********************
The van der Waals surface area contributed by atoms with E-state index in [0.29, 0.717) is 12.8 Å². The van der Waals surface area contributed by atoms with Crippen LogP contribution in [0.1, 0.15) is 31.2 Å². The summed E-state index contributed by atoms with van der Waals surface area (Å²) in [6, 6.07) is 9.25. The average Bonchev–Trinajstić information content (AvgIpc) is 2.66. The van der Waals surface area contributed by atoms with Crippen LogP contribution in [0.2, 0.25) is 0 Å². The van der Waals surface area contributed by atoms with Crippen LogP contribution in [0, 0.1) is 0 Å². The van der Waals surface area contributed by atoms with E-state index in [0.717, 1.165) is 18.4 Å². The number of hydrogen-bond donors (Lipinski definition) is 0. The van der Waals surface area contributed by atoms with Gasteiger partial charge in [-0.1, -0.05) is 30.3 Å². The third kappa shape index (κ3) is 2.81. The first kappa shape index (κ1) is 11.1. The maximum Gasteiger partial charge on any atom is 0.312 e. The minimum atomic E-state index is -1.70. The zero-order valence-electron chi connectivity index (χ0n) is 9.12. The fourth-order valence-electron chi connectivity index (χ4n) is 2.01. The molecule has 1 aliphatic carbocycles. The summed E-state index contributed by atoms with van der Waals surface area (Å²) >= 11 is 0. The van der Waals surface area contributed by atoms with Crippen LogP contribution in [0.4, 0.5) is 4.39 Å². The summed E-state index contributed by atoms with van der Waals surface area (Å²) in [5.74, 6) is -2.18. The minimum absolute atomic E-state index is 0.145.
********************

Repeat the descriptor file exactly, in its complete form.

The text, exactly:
The van der Waals surface area contributed by atoms with E-state index in [0.29, 0.717) is 12.8 Å². The van der Waals surface area contributed by atoms with Crippen LogP contribution in [0.1, 0.15) is 31.2 Å². The summed E-state index contributed by atoms with van der Waals surface area (Å²) in [6, 6.07) is 9.25. The average Bonchev–Trinajstić information content (AvgIpc) is 2.66. The van der Waals surface area contributed by atoms with Crippen LogP contribution in [0.2, 0.25) is 0 Å². The van der Waals surface area contributed by atoms with Crippen LogP contribution in [0, 0.1) is 0 Å². The van der Waals surface area contributed by atoms with E-state index in [0.717, 1.165) is 18.4 Å². The number of hydrogen-bond donors (Lipinski definition) is 0. The van der Waals surface area contributed by atoms with Gasteiger partial charge in [-0.1, -0.05) is 30.3 Å². The third kappa shape index (κ3) is 2.81. The first kappa shape index (κ1) is 11.1. The maximum Gasteiger partial charge on any atom is 0.312 e. The minimum atomic E-state index is -1.70. The zero-order valence-electron chi connectivity index (χ0n) is 9.12. The fourth-order valence-electron chi connectivity index (χ4n) is 2.01. The molecule has 1 aliphatic carbocycles. The summed E-state index contributed by atoms with van der Waals surface area (Å²) >= 11 is 0. The van der Waals surface area contributed by atoms with Crippen LogP contribution in [0.4, 0.5) is 4.39 Å². The summed E-state index contributed by atoms with van der Waals surface area (Å²) in [5.74, 6) is -2.18. The minimum absolute atomic E-state index is 0.145.